Rising Sea Levels: Coral Reefs and Mangroves, Issues and Solutions
The Small Island Development States (SIDS) are on the forefront of climate change and are most vulnerable to rising sea levels. For instance, the land in countries such as Kiribati and the Maldives is not more then two metres above sea level.
Grenada, Jamaica and the Seychelles may seem to be in a better position due to the fact that they are mountainous, but their coastal regions serious threat. These are the areas where infrastructure and economic assets are at stake – cities, towns, airports, seaports, oil storage, generators, etc.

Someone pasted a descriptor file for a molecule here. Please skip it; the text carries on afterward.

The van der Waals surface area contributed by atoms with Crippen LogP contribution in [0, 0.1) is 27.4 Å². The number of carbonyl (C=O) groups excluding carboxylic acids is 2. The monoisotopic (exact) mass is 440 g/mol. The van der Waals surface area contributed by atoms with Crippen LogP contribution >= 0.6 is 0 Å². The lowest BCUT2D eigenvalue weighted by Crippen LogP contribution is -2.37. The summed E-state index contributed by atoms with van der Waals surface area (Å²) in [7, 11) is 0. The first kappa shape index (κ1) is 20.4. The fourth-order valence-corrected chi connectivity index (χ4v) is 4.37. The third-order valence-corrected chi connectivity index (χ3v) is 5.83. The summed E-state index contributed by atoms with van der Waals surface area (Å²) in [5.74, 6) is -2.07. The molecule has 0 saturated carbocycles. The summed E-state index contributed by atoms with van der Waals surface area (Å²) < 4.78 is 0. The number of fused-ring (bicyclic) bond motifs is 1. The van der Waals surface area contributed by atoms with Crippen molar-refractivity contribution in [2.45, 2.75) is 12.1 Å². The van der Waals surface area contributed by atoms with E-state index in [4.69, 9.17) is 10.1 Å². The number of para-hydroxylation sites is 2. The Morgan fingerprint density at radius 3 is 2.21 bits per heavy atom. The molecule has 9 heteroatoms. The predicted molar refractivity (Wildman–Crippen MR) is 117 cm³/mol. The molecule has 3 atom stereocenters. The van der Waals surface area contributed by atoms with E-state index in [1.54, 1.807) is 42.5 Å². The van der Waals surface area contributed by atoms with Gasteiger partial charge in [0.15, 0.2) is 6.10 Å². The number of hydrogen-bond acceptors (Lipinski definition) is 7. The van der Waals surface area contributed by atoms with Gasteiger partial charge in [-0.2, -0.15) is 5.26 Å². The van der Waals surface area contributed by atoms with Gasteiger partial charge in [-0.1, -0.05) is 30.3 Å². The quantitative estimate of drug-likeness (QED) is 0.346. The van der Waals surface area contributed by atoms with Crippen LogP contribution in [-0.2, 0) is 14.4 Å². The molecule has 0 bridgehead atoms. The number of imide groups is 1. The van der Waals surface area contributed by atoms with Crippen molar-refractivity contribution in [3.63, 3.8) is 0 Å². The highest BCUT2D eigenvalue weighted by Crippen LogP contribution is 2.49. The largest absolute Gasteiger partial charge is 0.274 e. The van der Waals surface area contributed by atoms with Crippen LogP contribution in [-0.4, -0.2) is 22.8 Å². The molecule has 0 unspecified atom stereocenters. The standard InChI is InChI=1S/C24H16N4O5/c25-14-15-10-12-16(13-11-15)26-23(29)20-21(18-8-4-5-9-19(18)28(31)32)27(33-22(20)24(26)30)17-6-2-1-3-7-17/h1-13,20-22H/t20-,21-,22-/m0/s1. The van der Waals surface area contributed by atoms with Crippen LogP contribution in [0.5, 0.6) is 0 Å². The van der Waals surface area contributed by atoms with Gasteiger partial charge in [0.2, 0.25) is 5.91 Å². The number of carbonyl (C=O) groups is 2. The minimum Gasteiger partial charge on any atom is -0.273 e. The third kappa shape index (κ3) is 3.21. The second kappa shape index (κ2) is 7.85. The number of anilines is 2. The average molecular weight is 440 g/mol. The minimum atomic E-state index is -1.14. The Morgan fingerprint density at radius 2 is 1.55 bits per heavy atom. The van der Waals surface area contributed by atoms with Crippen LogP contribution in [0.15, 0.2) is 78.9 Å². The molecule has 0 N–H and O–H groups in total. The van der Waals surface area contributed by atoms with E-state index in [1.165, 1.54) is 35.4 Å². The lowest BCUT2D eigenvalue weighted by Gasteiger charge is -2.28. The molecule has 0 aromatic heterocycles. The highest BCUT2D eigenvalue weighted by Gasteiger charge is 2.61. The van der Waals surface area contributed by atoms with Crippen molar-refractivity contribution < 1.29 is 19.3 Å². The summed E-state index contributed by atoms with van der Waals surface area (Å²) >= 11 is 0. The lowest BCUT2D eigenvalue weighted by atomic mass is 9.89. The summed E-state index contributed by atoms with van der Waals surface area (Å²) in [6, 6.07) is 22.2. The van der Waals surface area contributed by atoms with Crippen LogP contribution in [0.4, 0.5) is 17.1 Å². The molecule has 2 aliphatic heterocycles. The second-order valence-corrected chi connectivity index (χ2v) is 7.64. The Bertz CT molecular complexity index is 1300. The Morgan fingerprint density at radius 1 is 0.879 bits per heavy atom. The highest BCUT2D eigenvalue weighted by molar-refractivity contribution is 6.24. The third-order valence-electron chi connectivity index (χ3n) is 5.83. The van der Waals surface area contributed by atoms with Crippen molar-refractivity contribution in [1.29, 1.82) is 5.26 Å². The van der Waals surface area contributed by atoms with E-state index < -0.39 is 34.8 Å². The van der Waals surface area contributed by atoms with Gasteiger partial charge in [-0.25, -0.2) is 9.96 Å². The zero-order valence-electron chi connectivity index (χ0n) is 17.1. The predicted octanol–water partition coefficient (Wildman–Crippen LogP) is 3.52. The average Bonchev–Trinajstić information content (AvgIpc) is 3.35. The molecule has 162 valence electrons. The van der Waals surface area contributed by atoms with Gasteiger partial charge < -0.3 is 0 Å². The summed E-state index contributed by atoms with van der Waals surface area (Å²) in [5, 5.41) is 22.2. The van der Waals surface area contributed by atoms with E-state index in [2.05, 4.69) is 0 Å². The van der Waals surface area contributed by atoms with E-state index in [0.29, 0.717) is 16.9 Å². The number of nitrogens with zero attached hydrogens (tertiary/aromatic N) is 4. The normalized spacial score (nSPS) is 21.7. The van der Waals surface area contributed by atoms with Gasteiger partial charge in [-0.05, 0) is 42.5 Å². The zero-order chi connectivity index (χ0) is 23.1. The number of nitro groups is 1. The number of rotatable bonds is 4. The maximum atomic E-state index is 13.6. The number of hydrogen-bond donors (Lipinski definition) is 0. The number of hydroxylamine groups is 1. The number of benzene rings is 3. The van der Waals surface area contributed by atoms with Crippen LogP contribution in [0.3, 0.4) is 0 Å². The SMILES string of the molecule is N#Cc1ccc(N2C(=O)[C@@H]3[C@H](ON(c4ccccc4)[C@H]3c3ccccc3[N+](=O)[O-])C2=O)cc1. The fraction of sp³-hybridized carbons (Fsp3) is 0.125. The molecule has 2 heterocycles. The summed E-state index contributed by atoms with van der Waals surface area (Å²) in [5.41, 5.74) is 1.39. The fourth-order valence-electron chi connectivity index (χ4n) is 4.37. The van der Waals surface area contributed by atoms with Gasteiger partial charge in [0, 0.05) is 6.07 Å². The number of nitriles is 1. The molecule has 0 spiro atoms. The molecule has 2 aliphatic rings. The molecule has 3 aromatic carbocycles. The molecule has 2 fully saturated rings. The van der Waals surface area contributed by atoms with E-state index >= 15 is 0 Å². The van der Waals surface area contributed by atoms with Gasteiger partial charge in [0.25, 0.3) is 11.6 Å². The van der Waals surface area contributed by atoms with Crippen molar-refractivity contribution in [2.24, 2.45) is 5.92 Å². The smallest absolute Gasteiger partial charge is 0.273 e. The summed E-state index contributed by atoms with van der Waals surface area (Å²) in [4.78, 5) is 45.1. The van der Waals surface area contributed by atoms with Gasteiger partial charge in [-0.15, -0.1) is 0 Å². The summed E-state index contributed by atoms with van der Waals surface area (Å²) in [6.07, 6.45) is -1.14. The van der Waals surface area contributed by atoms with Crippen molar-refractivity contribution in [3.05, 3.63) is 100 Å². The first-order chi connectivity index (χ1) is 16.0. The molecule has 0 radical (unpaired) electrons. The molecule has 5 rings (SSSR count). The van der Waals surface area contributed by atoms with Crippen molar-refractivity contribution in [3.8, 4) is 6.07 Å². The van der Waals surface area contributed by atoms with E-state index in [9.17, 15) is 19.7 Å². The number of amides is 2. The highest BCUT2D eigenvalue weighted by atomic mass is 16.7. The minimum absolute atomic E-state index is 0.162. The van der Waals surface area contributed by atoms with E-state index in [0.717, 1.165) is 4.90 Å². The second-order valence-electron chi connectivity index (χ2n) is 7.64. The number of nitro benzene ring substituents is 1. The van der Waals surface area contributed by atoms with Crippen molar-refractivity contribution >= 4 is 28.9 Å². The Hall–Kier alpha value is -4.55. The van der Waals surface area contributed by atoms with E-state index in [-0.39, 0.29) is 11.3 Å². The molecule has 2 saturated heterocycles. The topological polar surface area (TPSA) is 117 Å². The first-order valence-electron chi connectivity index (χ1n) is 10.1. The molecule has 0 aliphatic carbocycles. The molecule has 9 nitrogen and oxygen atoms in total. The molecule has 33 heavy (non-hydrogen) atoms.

Islands in the tropics are often protected by coral reefs, which are also crucial ecosystems. Over the years many reefs have died or deteriorated. Reasons for this include the effects of El Nino, dynamite fishing, warming seas – which often results in bleaching of the reefs, etc. With rising sea levels, these coastal areas are therefore eroding faster then ever.
Mangroves are just as crucial as reefs. Over the years many mangroves have disappeared due to coastal development, pollution and rising seas. Mangroves can be grown in nurseries, but it takes a long time before the plants have a considerable size.